Also, the U.S. Green Building Council has incorporated a
credit for buildings seeking to reduce the amount of light
trespass and sky glow through its Leadership in Energy and
Environmental Design (LEED) program.
At Night; Dark
Skies Initiative; International
Dark Sky Association.
I read that CO2 in our atmosphere is now more than 300
parts per million. Doesnt this mean that were
too late to avoid the worst impacts of climate change?
amount of carbon dioxide (CO2) in the atmosphere today is
roughly 390 parts per million (ppm). And thats not
good news. Experts agree that this level cannot be
sustained for many decades without potentially catastrophic
consequences, reports the Geos Institute, an Oregon-based
non-profit and consulting firm that uses science to help
people predict, reduce and prepare for climate change.
unlikely to get atmospheric CO2 concentrations down as low
as they were (275 ppm) before we started pumping pollution
skyward during the Industrial Revolution, climate scientists
and green leaders agree that 350 ppm would be a tolerable
upper limit. Prior to 2007 scientists werent sure
what emissions reduction goal to shoot for, but new evidence
led researchers to reach consensus on 350 ppm if we wished
to have a planet, in the words of NASA climatologist James
Hansen, similar to the one on which civilization developed
and to which life on earth is adapted.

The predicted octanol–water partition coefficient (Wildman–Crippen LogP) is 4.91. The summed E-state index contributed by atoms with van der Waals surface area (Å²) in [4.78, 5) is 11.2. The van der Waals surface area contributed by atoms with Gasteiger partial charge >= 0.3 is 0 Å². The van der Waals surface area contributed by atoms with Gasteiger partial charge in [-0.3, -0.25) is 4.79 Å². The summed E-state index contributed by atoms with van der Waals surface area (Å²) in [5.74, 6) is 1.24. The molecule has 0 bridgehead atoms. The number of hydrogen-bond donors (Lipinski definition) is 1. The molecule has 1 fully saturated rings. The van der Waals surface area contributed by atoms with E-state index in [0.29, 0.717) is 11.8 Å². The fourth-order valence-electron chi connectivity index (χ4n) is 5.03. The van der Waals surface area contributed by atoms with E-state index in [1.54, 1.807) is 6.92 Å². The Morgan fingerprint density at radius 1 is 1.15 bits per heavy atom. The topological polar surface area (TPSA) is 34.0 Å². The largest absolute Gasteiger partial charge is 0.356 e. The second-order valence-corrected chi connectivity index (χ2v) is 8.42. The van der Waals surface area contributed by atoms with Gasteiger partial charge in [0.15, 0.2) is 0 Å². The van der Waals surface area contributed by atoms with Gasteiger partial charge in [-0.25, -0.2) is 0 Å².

350.org, launched in 2008 by writer and activist Bill McKibben
and others to raise awareness about global warming, has
circled the proverbial wagons around the cause of reducing
atmospheric CO2 to 350 ppm. The group has enlisted the help
of thousands of student volunteers around the world to mobilize
public support for reducing humanitys carbon footprint.
1989 book The End of Nature detailed the potential effects
of climate change and remains one of the most influential
environmental books of all time, believes that 350 ppm is
attainable. Were like the patient that goes
to the doctor and learns hes overweight, or his cholesterol
is too high. He doesnt die immediatelybut until
he changes his lifestyle and gets back down to the safe
zone, hes at more risk for heart attack or stroke,
says McKibben. The planet is in its danger zone because
weve poured too much carbon into the atmosphere, and
were starting to see signs of real trouble: melting
ice caps, rapidly spreading drought. We need to scramble
back as quickly as we can to safety.
back will entail nothing short of transforming our
energy infrastructure, including how we transport people
and goods and power our structures. According to 350.org,
it means building solar arrays instead of coal plants, planting
trees instead of cutting forests, increasing energy efficiency
and reducing waste. Getting to 350 means developing
a thousand different solutionsall of which will become
much easier if we have a global treaty grounded in the latest
science and built around the principles of equity and justice,
the group reports. To get this kind of treaty, we
need a movement of people who care enough about our shared
global future to get involved and make their voices heard.
The group is
working to create an international grassroots movement to
influence political dynamics and implement solutions that
show the benefits of moving to a clean energy economy. 350
ppm, while merely a number, represents humanitys potential
capacity to solve the most pressing problem it has faced;
it also represents a target for international negotiators
to aim for in forging an effective global warming treaty.